The Pope highlighted a short prayer that Blessed Álvaro used to often repeat: “Thank you. Sorry. Help me more.” Such a simple prayer but full of substance. “Thank you,” explained the Pope, is “the immediate and spontaneous reaction that the soul feels before God’s goodness.” “Sorry” is not only “the admission of human poverty” but also the “confident abandonment in God.” And “help me more” represents our understanding that “with his help we can take his name to the whole world.” “Expressed in these words is the tension of an existence centered on God,” Pope Francis said.
In closing, the Holy Father said: “Blessed Álvaro del Portillo sends us a very clear message: He tells us to trust in the Lord…encourages us not to be afraid to go against the current…[and] teaches us that in the simplicity and ordinariness of our life we can find a sure path to holiness.”
Cejas notes that these words put into clear focus the life of Blessed Álvaro, which “emphasizes what God’s grace is capable of doing in a soul, in a life, when you surrender to the will of God, without hindrance, with full and surrendered humility and docility.”
The beatification Mass
Joined by choirs from Chile and elsewhere, people actively participated in the beatification Mass, following along with their missals—or with a specially-designed smartphone app called “Don Álvaro”—and kneeling on the asphalt during the Consecration. Then 1,200 priests went out along the pathways to each section to distribute Holy Communion.
The homily, which was delivered by Cardinal Amato, touchingly eulogized Blessed Álvaro. He spoke about the Servant of God’s life as one of the first members of Opus Dei, and emphasized the value of the sacrifice he had made when he gave his entire life—all his desires, wants, and dreams—to God through Opus Dei.
Cardinal Amato also spoke of Blessed Álvaro’s qualities of saintliness and the virtuous habits that he practiced “in the light of the beatitudes of meekness, mercy, and purity of heart.” But “there is one virtue,” he noted, “which Bishop Álvaro practiced in an especially extraordinary way, considering it as indispensable for holiness and apostolate: the virtue of humility, which is an imitation of and an identification with Christ.”
At the end of the beatification Mass, the cardinal archbishop of Madrid, Antonio María Rouco Varela, and Bishop Echevarria offered concluding remarks about the importance of the event to the life of the Church’s faithful. They affectionately thanked everyone for the extensive preparations made for the ceremony and for generously contributing to the palpable unity of the gathering.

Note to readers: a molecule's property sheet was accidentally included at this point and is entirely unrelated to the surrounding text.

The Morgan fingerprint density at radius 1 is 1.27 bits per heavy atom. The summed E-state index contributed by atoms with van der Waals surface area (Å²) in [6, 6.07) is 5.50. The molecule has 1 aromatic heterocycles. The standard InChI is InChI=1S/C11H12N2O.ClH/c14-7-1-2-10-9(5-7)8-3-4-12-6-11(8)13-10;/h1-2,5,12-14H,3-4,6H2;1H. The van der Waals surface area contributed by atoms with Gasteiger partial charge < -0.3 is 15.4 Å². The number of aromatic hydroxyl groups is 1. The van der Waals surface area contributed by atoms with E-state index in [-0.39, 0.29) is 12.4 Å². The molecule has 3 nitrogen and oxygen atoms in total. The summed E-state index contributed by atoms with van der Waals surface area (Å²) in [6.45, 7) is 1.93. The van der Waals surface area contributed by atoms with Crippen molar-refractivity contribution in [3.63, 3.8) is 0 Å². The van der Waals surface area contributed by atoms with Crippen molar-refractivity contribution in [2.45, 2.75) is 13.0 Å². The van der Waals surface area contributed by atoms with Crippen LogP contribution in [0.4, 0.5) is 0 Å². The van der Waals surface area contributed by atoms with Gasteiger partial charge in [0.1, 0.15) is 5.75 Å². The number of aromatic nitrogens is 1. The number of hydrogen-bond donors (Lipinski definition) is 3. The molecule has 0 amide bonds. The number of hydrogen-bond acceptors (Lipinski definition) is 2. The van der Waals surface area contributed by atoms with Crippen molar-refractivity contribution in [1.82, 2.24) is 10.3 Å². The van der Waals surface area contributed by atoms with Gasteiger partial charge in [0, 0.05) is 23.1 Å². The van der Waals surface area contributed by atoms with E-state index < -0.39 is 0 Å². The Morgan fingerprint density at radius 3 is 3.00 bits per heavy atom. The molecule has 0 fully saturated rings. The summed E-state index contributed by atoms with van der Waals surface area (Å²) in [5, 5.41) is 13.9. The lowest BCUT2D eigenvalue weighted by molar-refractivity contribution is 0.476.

One big family
Indeed, the atmosphere of the event was warm, friendly, and familial. Despite the enormous crowds, and even though most spectators were only able to see the events on television screens, the event was by all accounts moving and uplifting. “It was a great experience to see how such diverse people—and without any apparent common points—could share the same vision of what is holiness,” said Paloma Cantero Gómez, a Spanish lawyer who traveled from Brussels for the beatification. “I felt I was among family. Through the eyes of these people, it was easy to think of the world as a desirable place.” This is not commonplace today, as she herself noted: “That kind of positivity—rooted in reality without any kind of sentimentalism—is scarce today.”
Austrian couple Markus and Alexandra Schwarz agreed that there were powerfully moving aspects to the celebration: “It was amazing to meet people from all over the world with a feeling of being a big family with the same goals in life. Also, the atmosphere was very cheerful and respectful towards one another.” They added that “it was very moving to attend the beatification of someone you actually met in your lifetime and who is a motivating example for your own life.” Also, they noted that as they had prepared to travel to the beatification, “we discovered a lot of very touching incidents in the life of [Blessed Álvaro], which are now real life examples for our own endeavor towards holiness.”
A Hungarian lawyer who attended with his wife also pointed out that “events like this are a great reminder of the universality of the Church and of the call to holiness. It really does feel like being part of the same large family.”
The spirit of the work
Valdebebas was an ideal place to hold the beatification ceremony. Located near the new sports complex of Real Madrid Football Club, the area—formerly a rather depressed one—is now essentially a construction site with modest housing developments. The location underscored the fact that Opus Dei itself was born in in the poor areas of Madrid in the 1920s, with Saint Josemaría visiting different homes, teaching at student centers, comforting those in hospitals, and delivering Holy Communion.